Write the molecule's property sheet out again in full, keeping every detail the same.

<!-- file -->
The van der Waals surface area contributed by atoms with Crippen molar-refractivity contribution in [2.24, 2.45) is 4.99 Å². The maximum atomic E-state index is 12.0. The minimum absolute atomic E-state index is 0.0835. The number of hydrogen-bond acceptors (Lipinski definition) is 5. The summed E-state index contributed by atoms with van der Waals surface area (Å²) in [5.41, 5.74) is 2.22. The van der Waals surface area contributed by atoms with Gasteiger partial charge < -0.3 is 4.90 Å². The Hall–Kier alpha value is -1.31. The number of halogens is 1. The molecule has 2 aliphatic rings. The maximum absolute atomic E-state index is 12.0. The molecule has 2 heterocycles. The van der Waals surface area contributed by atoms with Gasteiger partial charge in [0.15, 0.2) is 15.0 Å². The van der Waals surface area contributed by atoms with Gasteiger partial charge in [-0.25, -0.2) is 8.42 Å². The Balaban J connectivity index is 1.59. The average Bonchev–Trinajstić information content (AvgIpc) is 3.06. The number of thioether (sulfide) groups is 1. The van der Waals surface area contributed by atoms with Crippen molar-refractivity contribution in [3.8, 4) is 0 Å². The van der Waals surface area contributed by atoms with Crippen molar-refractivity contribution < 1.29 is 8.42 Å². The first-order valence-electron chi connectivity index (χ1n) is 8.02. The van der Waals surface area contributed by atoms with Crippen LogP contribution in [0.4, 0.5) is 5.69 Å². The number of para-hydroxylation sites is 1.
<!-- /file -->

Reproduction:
The van der Waals surface area contributed by atoms with Crippen molar-refractivity contribution in [2.24, 2.45) is 4.99 Å². The maximum atomic E-state index is 12.0. The minimum absolute atomic E-state index is 0.0835. The number of hydrogen-bond acceptors (Lipinski definition) is 5. The summed E-state index contributed by atoms with van der Waals surface area (Å²) in [5.41, 5.74) is 2.22. The van der Waals surface area contributed by atoms with Gasteiger partial charge < -0.3 is 4.90 Å². The Hall–Kier alpha value is -1.31. The number of halogens is 1. The molecule has 2 aliphatic rings. The maximum absolute atomic E-state index is 12.0. The molecule has 2 heterocycles. The van der Waals surface area contributed by atoms with Gasteiger partial charge in [0.15, 0.2) is 15.0 Å². The van der Waals surface area contributed by atoms with Gasteiger partial charge in [-0.25, -0.2) is 8.42 Å². The Balaban J connectivity index is 1.59. The average Bonchev–Trinajstić information content (AvgIpc) is 3.06. The number of thioether (sulfide) groups is 1. The van der Waals surface area contributed by atoms with Crippen molar-refractivity contribution in [3.8, 4) is 0 Å². The van der Waals surface area contributed by atoms with Crippen molar-refractivity contribution < 1.29 is 8.42 Å². The first-order valence-electron chi connectivity index (χ1n) is 8.02. The van der Waals surface area contributed by atoms with Crippen LogP contribution in [0.4, 0.5) is 5.69 Å². The number of para-hydroxylation sites is 1.